It took a while, but now, at the thirtieth anniversary of the release of Pixies mini-LP Come on Pilgrim and debut LP proper Surfa Rosa a year later, these records legendary status has been more than certified. While their second full-length, Doolittle (1989) is generally accepted to be the band's masterpiece, there is a raw energy about the band's first two releases which had to be distilled to create that album's refined majesty, which for some at least, gives them the edge.
It seems strange to think about now because Pixies' status as indie-rock legends is so solidified that to question that they were ever anything other than this feels wrong. But Pixies have always been an awkward act, creating a sound that can only really be attributed to them, influencing countless others, but were so far ahead of the game that when the Nineties grunge explosion (which they played a big hand in creating) happened they had more or less fizzled out. Kurt Cobain himself admitted that when writing Nevermind, he was effectively trying to ape these first two Pixies releases, but had timing on his side to become the megastar that plagued the rest of his short life.
Pixies, on the other hand, were a hugely respected band amongst critics, other musicians and dedicated fans of the burgeoning indie rock scene which was with Pixies' Come On Pilgrim released by UK label 4AD – which would eventually launch both into, near-enough mainstream limelight – but neither quite touched into widespread appeal in 1987. Pixies' crossover of DIY punk and surf rock was, initially at least, a strange one to digest. Enigmatic frontman Frank Black occasionally sang in Spanish to describe his youth in Puerto Rico or used surreal and explicit imagery surrounding incest, or his intense considerations of religion and reincarnation, all played with a sense of sardonic humour that runs rife through Pixies music (especially in the early days) which can be particularly witnessed in their recorded interviews or pieces of studio banter captured on Surfa Rosa.
However, there was a consideration for incredibly melodic top-lines that kept the whole sound in check from impenetrable madness. Come on Pilgrim's tracklist, as the legend goes, was chosen from a 17-track demo album the band produced over three days known as The Purple Tape by 4AD director Ivo Watts-Russell who initially didn't get the band at all and had to be convinced by his partner, a secretary at 4AD, to sign the band. When it did click for him (and as the years would go by, for many, many others who continue to today) he chose to leave the recordings in their original form to retain their energy and for 'Caribou' to be put at the front, (originally it was 'Levitate Me', the record's eventual finale) which was, in retrospect, a masterstroke. Black has a pretty distinct voice which doesn't always sit comfortably with the music on top, an intentional tension-builder of which the band pride themselves, but 'Caribou' is arguably his finest vocal performance from a technical point of view, a jaw-dropping introduction to the band for those going blindly into Come On Pilgrim in 1987.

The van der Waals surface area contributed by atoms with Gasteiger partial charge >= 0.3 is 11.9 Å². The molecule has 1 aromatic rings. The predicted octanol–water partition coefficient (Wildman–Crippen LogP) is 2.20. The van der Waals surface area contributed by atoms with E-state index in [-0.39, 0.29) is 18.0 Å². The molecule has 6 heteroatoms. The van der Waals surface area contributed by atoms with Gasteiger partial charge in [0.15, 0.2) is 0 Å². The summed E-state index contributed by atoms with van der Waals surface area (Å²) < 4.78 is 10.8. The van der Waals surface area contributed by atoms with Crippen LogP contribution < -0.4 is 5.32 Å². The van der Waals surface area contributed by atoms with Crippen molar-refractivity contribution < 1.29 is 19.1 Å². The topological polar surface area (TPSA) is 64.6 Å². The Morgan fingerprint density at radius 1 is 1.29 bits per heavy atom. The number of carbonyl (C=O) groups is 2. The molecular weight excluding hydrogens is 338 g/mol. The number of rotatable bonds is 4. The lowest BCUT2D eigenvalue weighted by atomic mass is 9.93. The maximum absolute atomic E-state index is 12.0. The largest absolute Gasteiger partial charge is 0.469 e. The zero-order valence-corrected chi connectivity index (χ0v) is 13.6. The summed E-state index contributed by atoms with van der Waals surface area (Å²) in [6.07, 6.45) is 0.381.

By the time of 1988's Surfa Rosa, the band took their debut's positive response onto another level. Recording with Steve Albini, who at the time was still a relative unknown in terms of his role as a studio engineer, having only recorded a handful of other releases at this point such as Slint's Tweez, the band expanded on Come On Pilgrim's incredibly exciting beginnings in every possible conceivable way. It's worth noting this isn't the first time the two records have been collected together, Come On Pilgrim has been a bonus disc on the CD version of Surfa Rosa for years, given the two are intrinsically connected. However, this is the first time where they are presented chronologically so that Come On Pilgrim no longer feels like a mere companion piece but rather as necessary listening to appreciate the evolution of the band's sound as they approached their next record. The sound is slightly more polished, but only in that classic Albini fashion, and the songs are played marginally slower, but if anything, Surfa Rosa can now be heard as an extension of Come On Pilgrim rather than the other way around.
Of course, the greatest decision the band made between the two records was to allow Kim Deal to share the frontperson role. This is meant with no disrespect to Frank Black, who is an astonishing songwriter and a frontperson like no other, but allowing Deal to step up and write arguably the band's greatest song, 'Gigantic', was the moment that propelled Pixies into the big time. Indeed, the song, along with the album's other major single 'Where Is My Mind?' has been used in countless movie soundtracks, compilations and even recently TV commercials - not bad for an ‘unabashed praise song to a well-endowed black man’.
Across the two records, the band's use of tension, a constant push and pull which never really releases or resolves, characterised as the "loudQUIETloud" effect, is the band's calling card. Even 30 years on tracks like 'Levitate Me' or 'Break My Body' do exactly what they intend to with the listener, to suspend them midair and then bring them crashing down to the floor spinning in a world of sexual abuse and religious figures (sometimes simultaneously) haunting the songs' focaliser. Listening to Pixies, especially in their early days, was and continues to be an incredibly intense experience, but there is also a healthy enough dollop of playfulness - such as the studio banter - that counterbalances this. On this reissue's collection, the third LP of this triple release sees a live session from The Fallout Shelter recorded in late 1986, when these songs - such as opener and standout 'The Holiday Song' - were technically in their infancy. However, they already sound so accomplished it really is no wonder the band became the legends they did.